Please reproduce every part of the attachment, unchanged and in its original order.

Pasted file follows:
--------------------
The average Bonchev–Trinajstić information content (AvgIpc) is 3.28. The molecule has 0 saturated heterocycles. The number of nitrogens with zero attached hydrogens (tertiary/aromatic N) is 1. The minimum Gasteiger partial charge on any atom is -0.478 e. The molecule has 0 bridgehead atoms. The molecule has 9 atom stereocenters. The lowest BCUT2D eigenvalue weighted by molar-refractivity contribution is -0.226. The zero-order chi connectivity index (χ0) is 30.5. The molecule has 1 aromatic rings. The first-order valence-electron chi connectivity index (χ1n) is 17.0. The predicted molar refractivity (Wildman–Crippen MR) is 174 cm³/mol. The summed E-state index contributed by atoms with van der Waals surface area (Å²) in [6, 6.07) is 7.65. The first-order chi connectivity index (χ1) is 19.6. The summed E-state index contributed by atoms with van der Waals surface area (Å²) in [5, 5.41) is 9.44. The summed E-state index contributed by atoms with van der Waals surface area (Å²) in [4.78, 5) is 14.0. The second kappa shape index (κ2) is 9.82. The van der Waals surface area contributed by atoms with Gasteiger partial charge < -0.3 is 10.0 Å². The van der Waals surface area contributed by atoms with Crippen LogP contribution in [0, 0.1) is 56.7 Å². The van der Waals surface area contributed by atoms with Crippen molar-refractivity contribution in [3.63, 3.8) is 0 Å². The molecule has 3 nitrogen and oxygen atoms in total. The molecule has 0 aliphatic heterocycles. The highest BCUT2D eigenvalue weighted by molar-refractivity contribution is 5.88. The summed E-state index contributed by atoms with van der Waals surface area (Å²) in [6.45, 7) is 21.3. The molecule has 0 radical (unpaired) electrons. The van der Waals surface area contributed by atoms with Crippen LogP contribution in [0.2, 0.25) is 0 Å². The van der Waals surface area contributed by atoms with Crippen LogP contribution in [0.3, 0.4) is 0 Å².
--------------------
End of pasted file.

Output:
The average Bonchev–Trinajstić information content (AvgIpc) is 3.28. The molecule has 0 saturated heterocycles. The number of nitrogens with zero attached hydrogens (tertiary/aromatic N) is 1. The minimum Gasteiger partial charge on any atom is -0.478 e. The molecule has 0 bridgehead atoms. The molecule has 9 atom stereocenters. The lowest BCUT2D eigenvalue weighted by molar-refractivity contribution is -0.226. The zero-order chi connectivity index (χ0) is 30.5. The molecule has 1 aromatic rings. The first-order valence-electron chi connectivity index (χ1n) is 17.0. The predicted molar refractivity (Wildman–Crippen MR) is 174 cm³/mol. The summed E-state index contributed by atoms with van der Waals surface area (Å²) in [6, 6.07) is 7.65. The first-order chi connectivity index (χ1) is 19.6. The summed E-state index contributed by atoms with van der Waals surface area (Å²) in [5, 5.41) is 9.44. The summed E-state index contributed by atoms with van der Waals surface area (Å²) in [4.78, 5) is 14.0. The second kappa shape index (κ2) is 9.82. The van der Waals surface area contributed by atoms with Gasteiger partial charge < -0.3 is 10.0 Å². The van der Waals surface area contributed by atoms with Crippen LogP contribution in [0, 0.1) is 56.7 Å². The van der Waals surface area contributed by atoms with Crippen molar-refractivity contribution in [3.63, 3.8) is 0 Å². The molecule has 3 nitrogen and oxygen atoms in total. The molecule has 0 aliphatic heterocycles. The highest BCUT2D eigenvalue weighted by molar-refractivity contribution is 5.88. The summed E-state index contributed by atoms with van der Waals surface area (Å²) in [6.45, 7) is 21.3. The molecule has 0 radical (unpaired) electrons. The van der Waals surface area contributed by atoms with Crippen LogP contribution in [0.2, 0.25) is 0 Å². The van der Waals surface area contributed by atoms with Crippen LogP contribution in [0.3, 0.4) is 0 Å².